Second, the electron beam methods known to have been used to date have penetrated the inner or exposed surface of the annular base plate of the clutch cylinder. This produces warping, and weld spatter on this surface. Unless weld spatter is removed, at a later date it may break free and contaminate the transmission fluid. In turn, this may cause clogging in the flow of transmission fluid or a valve body located in the transmission or transaxle system. Further, these contaminants may increase wear to parts within the transmission or transaxle.

The warping of the exposed inner surface of the clutch cylinder may cause further problems. If the surface is not flat, a piston operating within the clutch cylinder may become ramped or cocked, allowing for fluid leakage or piston interference and seizure during operation of the transmission or transaxle. As other components of the transmission or transaxle often locate in relation to this surface, flatness of the exposed surface is required for their proper positioning. Consequently, an additional manufacturing step may be required to machine this surface to achieve a desired flatness.

Finally, the electron beam weld method uses X-ray radiation. This is potentially dangerous to operators, and, therefore, lead shielding or heavy sections of machine base castings are required around the welding apparatus. Shielding makes observation of the welding process more difficult, and interferes with steps involved in correcting problems associated with the welding apparatus and procedure. Also, in some States, official certification and inspections are required to operate an electron beam welder.

The second conventional method of manufacturing a clutch cylinder-drum assembly involves forming the assembly directly in cast iron and machining it to the proper configuration. This method also has a number of drawbacks.

First, cast iron is a more expensive material than the metal typically used to produce the stamped metal components. Second, facility and tooling costs are also greater. Cast iron requires a mold, is difficult to machine and in some instances, residue and chips remain after machining. These pieces may break free and contaminate the transmission fluid, thereby causing wear and clogging problems as discussed above. Finally, cast iron clutch cylinder-drum assemblies generally are significantly heavier than are those made of stamped metal components.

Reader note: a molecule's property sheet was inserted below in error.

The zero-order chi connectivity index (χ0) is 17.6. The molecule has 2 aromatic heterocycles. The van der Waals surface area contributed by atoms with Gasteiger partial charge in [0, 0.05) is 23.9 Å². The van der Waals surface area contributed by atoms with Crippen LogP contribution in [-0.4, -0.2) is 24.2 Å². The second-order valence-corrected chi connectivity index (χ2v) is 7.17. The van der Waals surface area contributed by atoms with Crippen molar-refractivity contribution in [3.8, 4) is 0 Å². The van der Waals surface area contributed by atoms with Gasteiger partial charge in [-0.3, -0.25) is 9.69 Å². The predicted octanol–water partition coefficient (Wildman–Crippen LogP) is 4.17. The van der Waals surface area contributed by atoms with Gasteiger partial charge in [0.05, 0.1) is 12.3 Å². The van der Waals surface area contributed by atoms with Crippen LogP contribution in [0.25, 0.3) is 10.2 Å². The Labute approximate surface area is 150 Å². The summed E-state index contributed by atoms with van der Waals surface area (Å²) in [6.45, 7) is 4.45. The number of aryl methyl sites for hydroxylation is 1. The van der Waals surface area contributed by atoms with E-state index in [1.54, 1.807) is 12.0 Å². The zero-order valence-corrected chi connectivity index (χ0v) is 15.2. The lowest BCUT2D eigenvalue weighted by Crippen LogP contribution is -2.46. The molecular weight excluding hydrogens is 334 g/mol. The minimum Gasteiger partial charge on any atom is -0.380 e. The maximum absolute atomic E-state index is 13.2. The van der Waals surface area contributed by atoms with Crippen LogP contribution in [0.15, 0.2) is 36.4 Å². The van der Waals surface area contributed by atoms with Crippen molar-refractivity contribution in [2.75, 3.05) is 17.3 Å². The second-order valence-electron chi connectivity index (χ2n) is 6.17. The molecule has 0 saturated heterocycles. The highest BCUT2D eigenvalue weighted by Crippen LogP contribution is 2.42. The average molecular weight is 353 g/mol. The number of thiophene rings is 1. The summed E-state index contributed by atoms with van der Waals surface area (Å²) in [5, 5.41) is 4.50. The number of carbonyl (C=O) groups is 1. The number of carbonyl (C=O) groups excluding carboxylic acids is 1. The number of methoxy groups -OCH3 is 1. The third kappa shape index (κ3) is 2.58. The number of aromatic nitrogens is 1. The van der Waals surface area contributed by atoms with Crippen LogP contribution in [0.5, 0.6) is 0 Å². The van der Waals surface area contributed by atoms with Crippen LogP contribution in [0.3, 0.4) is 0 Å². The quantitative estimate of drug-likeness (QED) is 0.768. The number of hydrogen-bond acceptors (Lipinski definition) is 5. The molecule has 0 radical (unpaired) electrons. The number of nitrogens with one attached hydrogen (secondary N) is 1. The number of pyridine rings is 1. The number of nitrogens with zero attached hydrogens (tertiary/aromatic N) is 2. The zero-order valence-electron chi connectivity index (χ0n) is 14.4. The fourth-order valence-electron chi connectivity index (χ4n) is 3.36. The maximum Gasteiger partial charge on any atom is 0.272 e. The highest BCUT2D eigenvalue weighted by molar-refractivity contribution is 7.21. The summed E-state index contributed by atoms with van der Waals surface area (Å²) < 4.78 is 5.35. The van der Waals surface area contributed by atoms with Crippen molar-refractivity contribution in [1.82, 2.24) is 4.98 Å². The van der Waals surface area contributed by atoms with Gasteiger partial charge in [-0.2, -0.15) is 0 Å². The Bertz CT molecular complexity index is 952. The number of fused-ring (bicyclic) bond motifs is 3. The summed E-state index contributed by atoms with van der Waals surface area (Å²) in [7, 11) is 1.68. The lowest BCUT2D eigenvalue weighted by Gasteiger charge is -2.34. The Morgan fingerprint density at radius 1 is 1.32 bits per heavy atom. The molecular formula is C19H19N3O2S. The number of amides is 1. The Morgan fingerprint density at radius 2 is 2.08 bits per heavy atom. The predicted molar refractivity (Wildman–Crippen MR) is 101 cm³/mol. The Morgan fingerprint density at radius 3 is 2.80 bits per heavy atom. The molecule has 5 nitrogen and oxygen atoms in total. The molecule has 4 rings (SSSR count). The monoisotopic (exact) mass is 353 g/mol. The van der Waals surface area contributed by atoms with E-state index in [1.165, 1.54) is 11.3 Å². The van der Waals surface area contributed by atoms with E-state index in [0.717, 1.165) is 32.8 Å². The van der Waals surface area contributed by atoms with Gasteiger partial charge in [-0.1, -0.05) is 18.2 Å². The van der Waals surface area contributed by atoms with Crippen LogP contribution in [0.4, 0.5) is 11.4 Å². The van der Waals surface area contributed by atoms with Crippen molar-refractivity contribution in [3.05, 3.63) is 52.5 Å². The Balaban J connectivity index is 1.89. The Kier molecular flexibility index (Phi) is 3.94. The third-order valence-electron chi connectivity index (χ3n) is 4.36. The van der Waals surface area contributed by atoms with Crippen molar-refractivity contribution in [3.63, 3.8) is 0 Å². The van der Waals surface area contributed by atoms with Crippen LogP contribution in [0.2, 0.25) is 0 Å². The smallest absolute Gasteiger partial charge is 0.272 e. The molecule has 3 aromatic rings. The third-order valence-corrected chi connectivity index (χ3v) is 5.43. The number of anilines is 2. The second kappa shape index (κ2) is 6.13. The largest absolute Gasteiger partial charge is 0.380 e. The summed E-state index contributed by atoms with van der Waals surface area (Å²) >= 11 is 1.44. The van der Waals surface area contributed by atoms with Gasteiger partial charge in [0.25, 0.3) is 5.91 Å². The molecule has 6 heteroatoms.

Methods for joining annular components together are known. One example is Nakayama et al, U.S. Pat. No. 3,949,186, which discloses a method using laser beam, electron beam or plasma welding techniques to join precision-machined hollow bodies to other metallic members. A concentrated beam of heat-producing energy is directed across and peripherally about the axially extending interface of the bodies to be joined. This reference suggests using the method for adjoining concentric precision machined wave guides for propagation of electromagnetic radiation.

DISCLOSURE OF THE INVENTION

The present invention includes a method for fabricating a clutch cylinder-drum assembly for use in vehicle drivetrains wherein the interior surface of a clutch cylinder remains free of weld spatter. The clutch cylinder is placed within a drum, with a base plate on the clutch cylinder being juxtaposed with an end plate on the drum. Either a resistance or a laser weld technique is used to form a weld connection between interfacing surfaces of the end and base plates wherein the weld connection does not penetrate the interior surface of the clutch cylinder. Therefore, additional manufacturing steps to remove weld spatter or other weld material from this surface, or to machine the surface flat, are minimized.

The resistance and laser weld techniques are used to join the clutch cylinder to the drum without using a vacuum chamber. Also, these techniques do not produce X-ray radiation, unlike electron beam welding, and therefore avoid radiation-related safety risks.

A particular advantage of the resistance weld technique is that no rotating parts are necessary to form the weld connection. In contrast, other welding techniques require that either the apparatus for welding, or the components to be welded, be rotated relative one another to form an annular weld. The resistance weld technique usually requires less time as the entire weld connection is formed simultaneously. Therefore, more clutch cylinder-drum assemblies may be fabricated in a given time period. Also, fewer sets of welding apparatus are required to fabricate a particular number of the assemblies in a given time. This is an important consideration when high volume production is required.